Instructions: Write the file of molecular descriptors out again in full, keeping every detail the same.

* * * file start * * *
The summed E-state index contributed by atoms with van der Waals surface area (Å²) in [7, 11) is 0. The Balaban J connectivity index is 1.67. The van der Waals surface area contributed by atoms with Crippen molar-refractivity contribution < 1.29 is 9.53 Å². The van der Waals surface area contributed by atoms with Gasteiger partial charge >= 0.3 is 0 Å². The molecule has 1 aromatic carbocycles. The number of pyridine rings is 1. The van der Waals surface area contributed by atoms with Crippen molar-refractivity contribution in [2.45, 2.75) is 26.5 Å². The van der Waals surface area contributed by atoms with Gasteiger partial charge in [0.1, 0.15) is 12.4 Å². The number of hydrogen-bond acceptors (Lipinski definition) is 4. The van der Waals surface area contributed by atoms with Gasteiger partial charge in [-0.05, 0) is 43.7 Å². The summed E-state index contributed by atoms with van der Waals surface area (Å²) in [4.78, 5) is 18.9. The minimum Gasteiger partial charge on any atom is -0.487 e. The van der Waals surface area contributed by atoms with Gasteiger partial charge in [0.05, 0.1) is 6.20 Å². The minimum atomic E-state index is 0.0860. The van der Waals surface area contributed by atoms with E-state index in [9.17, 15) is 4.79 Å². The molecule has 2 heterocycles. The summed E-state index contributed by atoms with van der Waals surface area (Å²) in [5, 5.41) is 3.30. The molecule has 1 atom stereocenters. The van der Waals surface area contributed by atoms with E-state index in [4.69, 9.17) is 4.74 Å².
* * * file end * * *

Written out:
The summed E-state index contributed by atoms with van der Waals surface area (Å²) in [7, 11) is 0. The Balaban J connectivity index is 1.67. The van der Waals surface area contributed by atoms with Crippen molar-refractivity contribution < 1.29 is 9.53 Å². The van der Waals surface area contributed by atoms with Gasteiger partial charge >= 0.3 is 0 Å². The molecule has 1 aromatic carbocycles. The number of pyridine rings is 1. The van der Waals surface area contributed by atoms with Crippen molar-refractivity contribution in [2.45, 2.75) is 26.5 Å². The van der Waals surface area contributed by atoms with Gasteiger partial charge in [0.1, 0.15) is 12.4 Å². The number of hydrogen-bond acceptors (Lipinski definition) is 4. The van der Waals surface area contributed by atoms with Gasteiger partial charge in [-0.05, 0) is 43.7 Å². The summed E-state index contributed by atoms with van der Waals surface area (Å²) in [4.78, 5) is 18.9. The minimum Gasteiger partial charge on any atom is -0.487 e. The van der Waals surface area contributed by atoms with Gasteiger partial charge in [0.05, 0.1) is 6.20 Å². The minimum atomic E-state index is 0.0860. The van der Waals surface area contributed by atoms with E-state index in [9.17, 15) is 4.79 Å². The molecule has 2 heterocycles. The summed E-state index contributed by atoms with van der Waals surface area (Å²) in [5, 5.41) is 3.30. The molecule has 1 atom stereocenters. The van der Waals surface area contributed by atoms with E-state index in [4.69, 9.17) is 4.74 Å².